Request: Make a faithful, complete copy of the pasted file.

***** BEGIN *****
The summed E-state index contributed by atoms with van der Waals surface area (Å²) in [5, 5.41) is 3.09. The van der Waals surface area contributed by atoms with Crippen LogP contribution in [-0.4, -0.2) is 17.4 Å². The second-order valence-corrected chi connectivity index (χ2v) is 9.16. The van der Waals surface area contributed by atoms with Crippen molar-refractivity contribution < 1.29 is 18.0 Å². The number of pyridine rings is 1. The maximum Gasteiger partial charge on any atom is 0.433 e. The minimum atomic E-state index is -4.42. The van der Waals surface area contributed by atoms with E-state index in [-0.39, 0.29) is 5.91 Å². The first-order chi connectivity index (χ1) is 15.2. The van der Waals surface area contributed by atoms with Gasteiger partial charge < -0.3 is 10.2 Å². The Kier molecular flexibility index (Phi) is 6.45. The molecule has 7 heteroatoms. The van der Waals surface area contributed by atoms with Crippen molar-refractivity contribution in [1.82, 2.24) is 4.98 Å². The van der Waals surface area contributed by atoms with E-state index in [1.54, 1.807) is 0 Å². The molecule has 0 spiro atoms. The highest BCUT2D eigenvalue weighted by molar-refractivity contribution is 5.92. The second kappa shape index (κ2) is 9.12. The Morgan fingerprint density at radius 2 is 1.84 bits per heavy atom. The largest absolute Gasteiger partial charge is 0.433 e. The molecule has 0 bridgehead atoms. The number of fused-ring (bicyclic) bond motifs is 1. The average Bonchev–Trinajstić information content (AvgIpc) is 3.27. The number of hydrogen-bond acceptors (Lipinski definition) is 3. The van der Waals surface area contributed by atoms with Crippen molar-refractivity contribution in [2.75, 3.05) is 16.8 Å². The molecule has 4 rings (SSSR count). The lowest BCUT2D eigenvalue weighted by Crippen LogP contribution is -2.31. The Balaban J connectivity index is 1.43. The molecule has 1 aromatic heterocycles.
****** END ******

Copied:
The summed E-state index contributed by atoms with van der Waals surface area (Å²) in [5, 5.41) is 3.09. The van der Waals surface area contributed by atoms with Crippen LogP contribution in [-0.4, -0.2) is 17.4 Å². The second-order valence-corrected chi connectivity index (χ2v) is 9.16. The van der Waals surface area contributed by atoms with Crippen molar-refractivity contribution < 1.29 is 18.0 Å². The number of pyridine rings is 1. The maximum Gasteiger partial charge on any atom is 0.433 e. The minimum atomic E-state index is -4.42. The van der Waals surface area contributed by atoms with E-state index in [-0.39, 0.29) is 5.91 Å². The first-order chi connectivity index (χ1) is 15.2. The van der Waals surface area contributed by atoms with Gasteiger partial charge < -0.3 is 10.2 Å². The Kier molecular flexibility index (Phi) is 6.45. The molecule has 7 heteroatoms. The van der Waals surface area contributed by atoms with Crippen molar-refractivity contribution in [1.82, 2.24) is 4.98 Å². The van der Waals surface area contributed by atoms with E-state index in [1.54, 1.807) is 0 Å². The molecule has 0 spiro atoms. The highest BCUT2D eigenvalue weighted by molar-refractivity contribution is 5.92. The second kappa shape index (κ2) is 9.12. The Morgan fingerprint density at radius 2 is 1.84 bits per heavy atom. The largest absolute Gasteiger partial charge is 0.433 e. The molecule has 0 bridgehead atoms. The number of fused-ring (bicyclic) bond motifs is 1. The average Bonchev–Trinajstić information content (AvgIpc) is 3.27. The number of hydrogen-bond acceptors (Lipinski definition) is 3. The van der Waals surface area contributed by atoms with Crippen molar-refractivity contribution in [2.75, 3.05) is 16.8 Å². The molecule has 4 rings (SSSR count). The lowest BCUT2D eigenvalue weighted by Crippen LogP contribution is -2.31. The Balaban J connectivity index is 1.43. The molecule has 1 aromatic heterocycles.